Joanna MacGregor. Pic: Pal Hansen
Joanna MacGregor. Pic: Pal Hansen
Joanna MacGregor. Pic: Pal Hansen.

Even those tentatively interested in classical music can’t be unfamiliar with Joanna MacGregor: a dreadlocked pianist famed for her virtuoso playing, funky style and for collaborations with the likes of Nitin Sawhney and the Britten Sinfonia. For this solo recital in the Cathedral’s Lady Chapel as part of the Lichfield Festival, the dreadlocks were gone, but the spirit was still very much in evidence as MacGregor attacked a beautifully constructed programme beginning with a sequence of pieces by Bach and Shostakovich.

As the evening light streamed into the Lady Chapel, MacGregor explored the synergy between the two composers, weaving a delicate series of Bach Preludes and Fugues with excerpts from Shostakovich’s 24 Preludes and Fugues. This was followed by Chopin’s Five Mazurkas: attractive pieces whose intimacy perfectly suited the space.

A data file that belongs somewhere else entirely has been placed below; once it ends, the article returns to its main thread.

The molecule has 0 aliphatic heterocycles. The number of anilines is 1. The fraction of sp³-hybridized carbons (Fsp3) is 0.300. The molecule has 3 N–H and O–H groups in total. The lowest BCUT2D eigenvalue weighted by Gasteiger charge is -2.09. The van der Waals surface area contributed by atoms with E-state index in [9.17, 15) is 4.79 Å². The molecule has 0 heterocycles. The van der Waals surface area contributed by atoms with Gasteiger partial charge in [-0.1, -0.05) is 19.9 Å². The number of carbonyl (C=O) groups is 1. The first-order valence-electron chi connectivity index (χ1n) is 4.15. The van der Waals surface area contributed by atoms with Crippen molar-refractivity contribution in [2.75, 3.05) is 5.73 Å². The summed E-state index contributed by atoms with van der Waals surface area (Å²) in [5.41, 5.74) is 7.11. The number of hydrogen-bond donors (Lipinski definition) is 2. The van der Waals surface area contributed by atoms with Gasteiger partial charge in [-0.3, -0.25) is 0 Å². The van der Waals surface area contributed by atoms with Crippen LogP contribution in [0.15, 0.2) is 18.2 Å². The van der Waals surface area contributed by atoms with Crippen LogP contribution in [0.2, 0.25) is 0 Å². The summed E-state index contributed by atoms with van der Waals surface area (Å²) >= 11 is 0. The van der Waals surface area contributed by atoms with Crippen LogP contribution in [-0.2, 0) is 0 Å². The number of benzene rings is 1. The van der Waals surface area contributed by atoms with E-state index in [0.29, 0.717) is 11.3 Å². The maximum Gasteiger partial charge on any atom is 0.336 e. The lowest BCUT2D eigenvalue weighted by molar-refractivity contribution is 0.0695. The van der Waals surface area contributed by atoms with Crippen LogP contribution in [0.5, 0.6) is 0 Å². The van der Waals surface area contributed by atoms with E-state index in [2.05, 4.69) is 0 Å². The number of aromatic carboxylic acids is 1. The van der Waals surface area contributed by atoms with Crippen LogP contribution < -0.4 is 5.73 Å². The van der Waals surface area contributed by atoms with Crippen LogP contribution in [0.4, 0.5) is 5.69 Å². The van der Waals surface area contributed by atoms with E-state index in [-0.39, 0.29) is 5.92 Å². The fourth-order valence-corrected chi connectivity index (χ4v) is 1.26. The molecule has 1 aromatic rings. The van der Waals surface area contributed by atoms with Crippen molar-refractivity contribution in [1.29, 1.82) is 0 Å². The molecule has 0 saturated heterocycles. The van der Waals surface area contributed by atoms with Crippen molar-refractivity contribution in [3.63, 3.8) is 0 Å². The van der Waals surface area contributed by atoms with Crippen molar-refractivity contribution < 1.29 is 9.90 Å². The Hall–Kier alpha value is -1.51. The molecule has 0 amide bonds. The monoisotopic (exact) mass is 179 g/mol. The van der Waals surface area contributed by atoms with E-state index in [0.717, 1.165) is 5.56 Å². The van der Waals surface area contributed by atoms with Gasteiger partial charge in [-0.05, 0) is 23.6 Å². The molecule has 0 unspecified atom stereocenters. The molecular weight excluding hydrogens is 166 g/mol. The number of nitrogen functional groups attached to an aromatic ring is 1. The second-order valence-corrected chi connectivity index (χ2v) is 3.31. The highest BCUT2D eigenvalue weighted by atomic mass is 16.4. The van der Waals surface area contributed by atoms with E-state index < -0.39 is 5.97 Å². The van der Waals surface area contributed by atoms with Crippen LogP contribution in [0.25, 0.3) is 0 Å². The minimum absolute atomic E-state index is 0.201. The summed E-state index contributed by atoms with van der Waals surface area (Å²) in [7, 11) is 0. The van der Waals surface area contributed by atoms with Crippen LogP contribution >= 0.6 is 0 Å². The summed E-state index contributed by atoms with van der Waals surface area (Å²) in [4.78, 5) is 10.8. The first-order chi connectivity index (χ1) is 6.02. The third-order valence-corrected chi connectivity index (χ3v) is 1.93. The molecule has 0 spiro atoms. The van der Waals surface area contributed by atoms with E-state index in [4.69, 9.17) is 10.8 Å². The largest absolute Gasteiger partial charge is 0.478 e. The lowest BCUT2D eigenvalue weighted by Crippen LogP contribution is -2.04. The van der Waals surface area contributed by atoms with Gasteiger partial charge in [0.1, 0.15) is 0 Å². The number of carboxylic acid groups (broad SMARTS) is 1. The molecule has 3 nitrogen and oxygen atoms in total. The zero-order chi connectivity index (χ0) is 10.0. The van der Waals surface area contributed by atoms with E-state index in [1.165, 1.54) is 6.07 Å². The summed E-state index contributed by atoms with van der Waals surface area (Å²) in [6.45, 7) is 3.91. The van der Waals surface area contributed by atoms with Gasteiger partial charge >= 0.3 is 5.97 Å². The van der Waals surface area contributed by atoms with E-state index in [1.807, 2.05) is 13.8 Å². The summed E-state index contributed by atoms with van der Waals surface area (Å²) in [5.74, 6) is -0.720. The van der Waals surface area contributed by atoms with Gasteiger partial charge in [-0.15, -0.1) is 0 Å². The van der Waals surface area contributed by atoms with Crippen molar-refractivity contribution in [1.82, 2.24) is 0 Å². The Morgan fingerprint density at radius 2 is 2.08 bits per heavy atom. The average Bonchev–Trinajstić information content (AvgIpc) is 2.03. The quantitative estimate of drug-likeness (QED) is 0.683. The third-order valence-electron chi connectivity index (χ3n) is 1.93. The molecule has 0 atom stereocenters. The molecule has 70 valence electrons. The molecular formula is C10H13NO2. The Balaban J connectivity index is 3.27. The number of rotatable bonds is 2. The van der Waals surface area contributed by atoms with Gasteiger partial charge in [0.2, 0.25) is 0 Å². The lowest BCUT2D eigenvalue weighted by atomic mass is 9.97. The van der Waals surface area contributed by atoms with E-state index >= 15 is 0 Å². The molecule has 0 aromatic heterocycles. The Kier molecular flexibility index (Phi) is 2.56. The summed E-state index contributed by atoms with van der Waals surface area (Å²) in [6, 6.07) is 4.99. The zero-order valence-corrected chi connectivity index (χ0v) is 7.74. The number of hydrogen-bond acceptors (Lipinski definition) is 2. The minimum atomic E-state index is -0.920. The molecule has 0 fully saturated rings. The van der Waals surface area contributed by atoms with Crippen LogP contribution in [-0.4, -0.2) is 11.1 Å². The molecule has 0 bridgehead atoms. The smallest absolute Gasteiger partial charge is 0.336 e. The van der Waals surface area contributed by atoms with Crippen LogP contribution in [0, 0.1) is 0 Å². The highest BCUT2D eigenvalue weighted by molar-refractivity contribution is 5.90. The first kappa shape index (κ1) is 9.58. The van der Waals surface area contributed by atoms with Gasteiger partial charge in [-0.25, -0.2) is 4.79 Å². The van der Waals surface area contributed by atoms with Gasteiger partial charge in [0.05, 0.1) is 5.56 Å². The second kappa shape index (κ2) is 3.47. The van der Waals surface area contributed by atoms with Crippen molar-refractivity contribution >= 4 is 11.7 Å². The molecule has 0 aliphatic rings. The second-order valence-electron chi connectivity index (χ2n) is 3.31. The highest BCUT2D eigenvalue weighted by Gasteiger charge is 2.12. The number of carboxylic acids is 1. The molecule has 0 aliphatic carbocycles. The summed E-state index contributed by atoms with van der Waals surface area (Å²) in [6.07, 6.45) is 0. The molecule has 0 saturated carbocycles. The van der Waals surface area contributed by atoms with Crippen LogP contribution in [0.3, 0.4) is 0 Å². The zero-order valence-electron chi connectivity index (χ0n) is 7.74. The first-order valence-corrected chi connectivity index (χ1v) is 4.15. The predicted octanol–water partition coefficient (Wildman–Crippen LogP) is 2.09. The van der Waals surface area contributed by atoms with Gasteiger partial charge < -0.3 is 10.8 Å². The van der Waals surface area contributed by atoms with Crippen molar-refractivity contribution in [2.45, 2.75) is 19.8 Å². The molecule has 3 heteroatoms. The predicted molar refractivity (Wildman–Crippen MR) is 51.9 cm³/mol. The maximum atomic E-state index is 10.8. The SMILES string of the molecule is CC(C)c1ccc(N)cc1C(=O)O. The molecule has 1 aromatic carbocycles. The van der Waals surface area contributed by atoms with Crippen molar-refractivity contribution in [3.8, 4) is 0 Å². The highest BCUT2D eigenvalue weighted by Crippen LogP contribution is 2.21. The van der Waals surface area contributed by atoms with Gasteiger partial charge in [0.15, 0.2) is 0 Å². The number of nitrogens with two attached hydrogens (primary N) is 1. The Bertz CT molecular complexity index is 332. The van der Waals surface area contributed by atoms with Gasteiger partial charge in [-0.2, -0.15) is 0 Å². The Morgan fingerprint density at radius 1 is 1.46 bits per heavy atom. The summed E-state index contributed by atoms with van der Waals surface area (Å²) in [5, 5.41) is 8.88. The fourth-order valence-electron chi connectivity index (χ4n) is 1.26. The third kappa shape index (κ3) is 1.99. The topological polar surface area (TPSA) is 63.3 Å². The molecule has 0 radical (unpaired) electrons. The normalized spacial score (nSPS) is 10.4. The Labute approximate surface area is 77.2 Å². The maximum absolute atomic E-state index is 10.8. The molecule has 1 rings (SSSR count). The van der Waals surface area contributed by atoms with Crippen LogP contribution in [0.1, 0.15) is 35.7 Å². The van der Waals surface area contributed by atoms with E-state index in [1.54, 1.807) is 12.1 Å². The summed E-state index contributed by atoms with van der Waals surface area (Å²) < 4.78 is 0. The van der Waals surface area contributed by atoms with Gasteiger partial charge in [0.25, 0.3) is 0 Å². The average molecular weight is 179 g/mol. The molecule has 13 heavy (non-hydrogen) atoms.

But if this gentle opening showcased her intelligence, the second half was a musical grenade thrown, thrillingly, into the audience, as MacGregor let rip on a series of jazzy pieces, the Lady Chapel’s architecture now lit up with vivid purple and pink lights.

Samuel Barber’s Excursions Op.20 – a sprightly slice of Americana – was the perfect match for MacGregor’s style, cycling through the jazzy rhythms of Un Poco Allegro to the sassy In Slow Blues Tempo to the rip-roaring barn-dance finale. Bringing the evening to a close, MacGregor played her own arrangement of Astor Piazzolla’s Six Tangos: a glorious finale, full of hot-blooded tunes and urgent, driving rhythms.

Although always fiercely in control of her material, MacGregor is an energetic artist whose work is witty, joyous and never, ever dull.

Annette Rubery

A media and communications professional with ten years’ experience on Metro newspaper and a passion for web development and social media.